Idaho’s top court temporarily blocks heartbeat bill

by Will Tubbs

Lauren Moye, FISM NEWS

 

Idaho’s “heartbeat bill,” which prohibits abortion after a detectable heartbeat, has been temporarily blocked by a state Supreme Court order. It will remain blocked until the justices can hear a challenge from Planned Parenthood.

SB 1309 bans an abortion procedure when a heartbeat can be detected in an ultrasound of the preborn child, which usually occurs around the sixth week of pregnancy. It was set to come into effect on April 22 after being signed into law by Idaho Gov.  Brad Little in late March.

On March 30, Planned Parenthood Great Northwest, Hawaii, Alaska, Indiana, Kentucky – which operates three abortion clinics within Idaho – petitioned Idaho’s Supreme Court to temporarily block the recently signed SB 1309 so that it could not start “wreaking havoc on this state’s constitutional norms and the lives of” Idaho citizens.

On Friday, the state’s top court granted this petition in a 2-page order that notes the court was requested by “both parties” to preserve “the status quo” until a later hearing.

As FISM previously reported, Idaho’s bill is modeled on the Texas law that allows private citizens to enforce the law by suing abortion providers who perform the procedure inside state lines. This effectively creates a cash bounty. In Idaho, only family members of the aborted child can initiate the lawsuit, which narrows the potential litigants from Texas’s original design.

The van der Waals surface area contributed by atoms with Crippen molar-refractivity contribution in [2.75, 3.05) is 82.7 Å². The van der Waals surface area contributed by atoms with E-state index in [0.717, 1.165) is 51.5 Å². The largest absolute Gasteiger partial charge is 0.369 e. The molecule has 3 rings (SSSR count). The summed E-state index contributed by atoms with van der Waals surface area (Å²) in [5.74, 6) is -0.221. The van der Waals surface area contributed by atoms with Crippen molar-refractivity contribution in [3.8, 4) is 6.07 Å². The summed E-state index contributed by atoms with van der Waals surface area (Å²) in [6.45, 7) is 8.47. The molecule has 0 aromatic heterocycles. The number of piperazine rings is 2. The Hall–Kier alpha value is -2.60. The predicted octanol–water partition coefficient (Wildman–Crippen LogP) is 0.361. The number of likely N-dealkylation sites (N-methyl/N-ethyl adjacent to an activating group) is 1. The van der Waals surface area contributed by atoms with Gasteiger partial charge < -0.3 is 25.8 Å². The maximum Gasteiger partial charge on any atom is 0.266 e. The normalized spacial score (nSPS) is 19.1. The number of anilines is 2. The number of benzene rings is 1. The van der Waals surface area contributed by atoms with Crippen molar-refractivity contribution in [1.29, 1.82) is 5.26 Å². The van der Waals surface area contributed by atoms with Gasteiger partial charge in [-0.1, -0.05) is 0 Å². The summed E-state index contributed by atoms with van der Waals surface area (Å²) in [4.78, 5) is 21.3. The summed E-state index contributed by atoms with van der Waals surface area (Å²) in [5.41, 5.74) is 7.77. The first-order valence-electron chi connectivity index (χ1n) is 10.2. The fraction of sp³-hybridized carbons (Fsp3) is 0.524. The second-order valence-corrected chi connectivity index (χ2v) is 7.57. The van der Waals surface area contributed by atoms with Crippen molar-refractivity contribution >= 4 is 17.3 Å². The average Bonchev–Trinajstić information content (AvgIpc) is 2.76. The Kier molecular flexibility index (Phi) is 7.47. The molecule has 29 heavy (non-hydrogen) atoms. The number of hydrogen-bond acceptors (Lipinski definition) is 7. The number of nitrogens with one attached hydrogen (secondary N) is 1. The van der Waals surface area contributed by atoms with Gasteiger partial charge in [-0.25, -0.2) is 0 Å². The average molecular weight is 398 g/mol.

Successful lawsuits can net plaintiffs, at minimum, a $20,000 judgment plus legal fees. SB 1309 also allows for lawsuits to begin up to four years after the illegal abortion date. Rapists would be prohibited from suing.

SB 1309 passed through the State Senate in early March. It then passed the House of Representatives with a 51-to-14 vote on March 14. 

“We are thrilled that abortion will remain accessible in the state for now,” Rebecca Gibron, interim CEO of Planned Parenthood Great Northwest told NBC News. “But our fight to ensure that Idahoans can fully access their constitutionally protected rights is far from over.”

The state’s Supreme Court ordered both Planned Parenthood Great Northwest and the state to file further briefs so they could make a further determination.

Planned Parenthood remains adamant that Idaho’s heartbeat bill is unconstitutional as a violation of Roe v. Wade. However, the Federal Supreme Court is set to review that former court decision in an upcoming hearing on Mississippi’s 15-week abortion ban. The 6-3 conservative majority may potentially limit or completely overturn current national laws in favor of pro-life legislation.

As of this writing, the Idaho Attorney General’s office, which is representing the state in the court process, had not issued a comment on the freeze.

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